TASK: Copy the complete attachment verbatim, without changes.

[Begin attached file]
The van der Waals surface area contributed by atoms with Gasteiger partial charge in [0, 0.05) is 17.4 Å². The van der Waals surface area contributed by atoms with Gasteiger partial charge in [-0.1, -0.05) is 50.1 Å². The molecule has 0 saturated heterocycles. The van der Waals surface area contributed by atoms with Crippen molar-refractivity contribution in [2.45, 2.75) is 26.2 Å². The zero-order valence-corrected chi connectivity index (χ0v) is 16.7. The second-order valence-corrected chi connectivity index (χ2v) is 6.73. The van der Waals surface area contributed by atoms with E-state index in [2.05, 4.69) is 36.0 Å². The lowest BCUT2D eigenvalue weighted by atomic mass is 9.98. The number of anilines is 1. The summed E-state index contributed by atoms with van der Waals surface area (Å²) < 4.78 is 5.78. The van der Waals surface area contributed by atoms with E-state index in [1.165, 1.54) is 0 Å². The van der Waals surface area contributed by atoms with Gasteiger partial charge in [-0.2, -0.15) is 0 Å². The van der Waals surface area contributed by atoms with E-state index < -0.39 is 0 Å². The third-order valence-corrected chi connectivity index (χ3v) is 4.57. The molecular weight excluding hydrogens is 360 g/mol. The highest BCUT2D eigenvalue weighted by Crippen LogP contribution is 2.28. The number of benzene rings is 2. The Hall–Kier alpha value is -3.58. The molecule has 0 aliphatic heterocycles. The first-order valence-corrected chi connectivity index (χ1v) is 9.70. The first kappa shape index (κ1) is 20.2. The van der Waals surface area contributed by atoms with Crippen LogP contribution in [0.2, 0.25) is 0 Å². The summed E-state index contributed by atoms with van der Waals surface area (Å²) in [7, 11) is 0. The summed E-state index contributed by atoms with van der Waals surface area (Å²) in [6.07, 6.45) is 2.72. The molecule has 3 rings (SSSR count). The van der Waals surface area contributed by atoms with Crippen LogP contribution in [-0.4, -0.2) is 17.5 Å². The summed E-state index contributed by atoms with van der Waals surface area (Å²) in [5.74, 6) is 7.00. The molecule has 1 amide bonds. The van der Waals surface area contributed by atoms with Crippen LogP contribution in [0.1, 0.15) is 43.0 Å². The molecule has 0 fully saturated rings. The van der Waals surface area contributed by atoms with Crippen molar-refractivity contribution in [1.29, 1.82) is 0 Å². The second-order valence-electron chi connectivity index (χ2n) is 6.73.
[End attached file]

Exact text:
The van der Waals surface area contributed by atoms with Gasteiger partial charge in [0, 0.05) is 17.4 Å². The van der Waals surface area contributed by atoms with Gasteiger partial charge in [-0.1, -0.05) is 50.1 Å². The molecule has 0 saturated heterocycles. The van der Waals surface area contributed by atoms with Crippen molar-refractivity contribution in [2.45, 2.75) is 26.2 Å². The zero-order valence-corrected chi connectivity index (χ0v) is 16.7. The second-order valence-corrected chi connectivity index (χ2v) is 6.73. The van der Waals surface area contributed by atoms with E-state index in [2.05, 4.69) is 36.0 Å². The lowest BCUT2D eigenvalue weighted by atomic mass is 9.98. The number of anilines is 1. The summed E-state index contributed by atoms with van der Waals surface area (Å²) < 4.78 is 5.78. The van der Waals surface area contributed by atoms with E-state index in [1.165, 1.54) is 0 Å². The van der Waals surface area contributed by atoms with Gasteiger partial charge in [-0.2, -0.15) is 0 Å². The van der Waals surface area contributed by atoms with E-state index < -0.39 is 0 Å². The third-order valence-corrected chi connectivity index (χ3v) is 4.57. The molecular weight excluding hydrogens is 360 g/mol. The highest BCUT2D eigenvalue weighted by Crippen LogP contribution is 2.28. The number of benzene rings is 2. The Hall–Kier alpha value is -3.58. The molecule has 0 aliphatic heterocycles. The first-order valence-corrected chi connectivity index (χ1v) is 9.70. The first kappa shape index (κ1) is 20.2. The van der Waals surface area contributed by atoms with Crippen LogP contribution in [0.2, 0.25) is 0 Å². The summed E-state index contributed by atoms with van der Waals surface area (Å²) in [7, 11) is 0. The summed E-state index contributed by atoms with van der Waals surface area (Å²) in [6.07, 6.45) is 2.72. The molecule has 3 rings (SSSR count). The van der Waals surface area contributed by atoms with Crippen LogP contribution in [-0.4, -0.2) is 17.5 Å². The summed E-state index contributed by atoms with van der Waals surface area (Å²) in [5.74, 6) is 7.00. The molecule has 1 amide bonds. The van der Waals surface area contributed by atoms with Crippen LogP contribution in [0.1, 0.15) is 43.0 Å². The molecule has 0 fully saturated rings. The van der Waals surface area contributed by atoms with Crippen molar-refractivity contribution in [1.29, 1.82) is 0 Å². The second-order valence-electron chi connectivity index (χ2n) is 6.73.